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47. Conan Doyle was a prolific author of short stories, including two collections set in Napoleonic times featuring the French character Brigadier Gerard.

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48. Conan Doyle wrote the first five Holmes short stories from his office at 2 Upper Wimpole Street, which is marked by a memorial plaque.

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49. Conan Doyle felt grievously exploited by Ward Lock as an author new to the publishing world and he left them.

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50. Conan Doyle opened a small office and consulting room at 2 Upper Wimpole Street, or 2 Devonshire Place as it was then.

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51. Conan Doyle found it too difficult to understand the German medical terms at the classes in Vienna and quickly quit his studies there.

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52. In early 1891, Conan Doyle attempted the study of ophthalmology in Vienna.

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53. Conan Doyle completed his Doctor of Medicine degree on the subject of tabes dorsalis in 1885.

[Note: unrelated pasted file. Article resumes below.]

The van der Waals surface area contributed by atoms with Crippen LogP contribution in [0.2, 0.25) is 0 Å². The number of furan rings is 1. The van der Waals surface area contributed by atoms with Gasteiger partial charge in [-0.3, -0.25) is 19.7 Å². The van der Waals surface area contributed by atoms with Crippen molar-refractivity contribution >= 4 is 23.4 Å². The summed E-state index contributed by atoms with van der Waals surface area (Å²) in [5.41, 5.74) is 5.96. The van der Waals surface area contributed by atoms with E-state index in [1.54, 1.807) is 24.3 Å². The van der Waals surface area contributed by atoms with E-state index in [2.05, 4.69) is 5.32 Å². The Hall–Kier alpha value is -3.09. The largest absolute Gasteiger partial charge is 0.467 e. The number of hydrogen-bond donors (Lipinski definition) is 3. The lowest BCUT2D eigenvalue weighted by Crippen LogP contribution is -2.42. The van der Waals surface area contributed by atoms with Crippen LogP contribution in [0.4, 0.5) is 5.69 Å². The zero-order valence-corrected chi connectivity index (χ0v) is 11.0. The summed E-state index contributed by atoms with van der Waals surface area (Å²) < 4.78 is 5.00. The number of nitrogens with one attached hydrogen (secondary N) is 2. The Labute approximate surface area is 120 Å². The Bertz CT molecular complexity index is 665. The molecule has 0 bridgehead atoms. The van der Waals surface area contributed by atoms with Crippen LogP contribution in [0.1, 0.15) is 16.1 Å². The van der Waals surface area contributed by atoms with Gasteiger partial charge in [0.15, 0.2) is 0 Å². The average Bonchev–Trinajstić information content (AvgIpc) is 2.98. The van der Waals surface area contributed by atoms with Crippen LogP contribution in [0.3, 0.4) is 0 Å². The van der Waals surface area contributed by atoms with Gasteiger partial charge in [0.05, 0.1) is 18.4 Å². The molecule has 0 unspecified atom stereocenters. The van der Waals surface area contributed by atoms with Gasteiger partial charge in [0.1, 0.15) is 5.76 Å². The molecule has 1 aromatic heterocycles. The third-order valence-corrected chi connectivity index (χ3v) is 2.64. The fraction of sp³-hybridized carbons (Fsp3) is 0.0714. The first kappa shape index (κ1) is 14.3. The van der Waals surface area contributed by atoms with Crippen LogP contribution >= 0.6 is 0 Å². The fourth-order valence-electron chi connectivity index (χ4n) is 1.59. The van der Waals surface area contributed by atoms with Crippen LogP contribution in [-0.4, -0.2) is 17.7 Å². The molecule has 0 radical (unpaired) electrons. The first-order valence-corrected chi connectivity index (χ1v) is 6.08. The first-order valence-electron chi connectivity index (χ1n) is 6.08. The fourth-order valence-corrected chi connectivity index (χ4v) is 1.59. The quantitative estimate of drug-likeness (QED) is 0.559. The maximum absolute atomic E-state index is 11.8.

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54. Conan Doyle was the doctor on the Greenland whaler Hope of Peterhead in 1880.

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55. Conan Doyle was born on 22 May 1859 at 11 Picardy Place, Edinburgh, Scotland.

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56. Conan Doyle was a prolific writer; his non-Sherlockian works include fantasy and science fiction stories about Professor Challenger and humorous stories about the Napoleonic soldier Brigadier Gerard, as well as plays, romances, poetry, non-fiction and historical novels.

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57. Sir Arthur Ignatius Conan Doyle was a British writer best known for his detective fiction featuring the character Sherlock Holmes.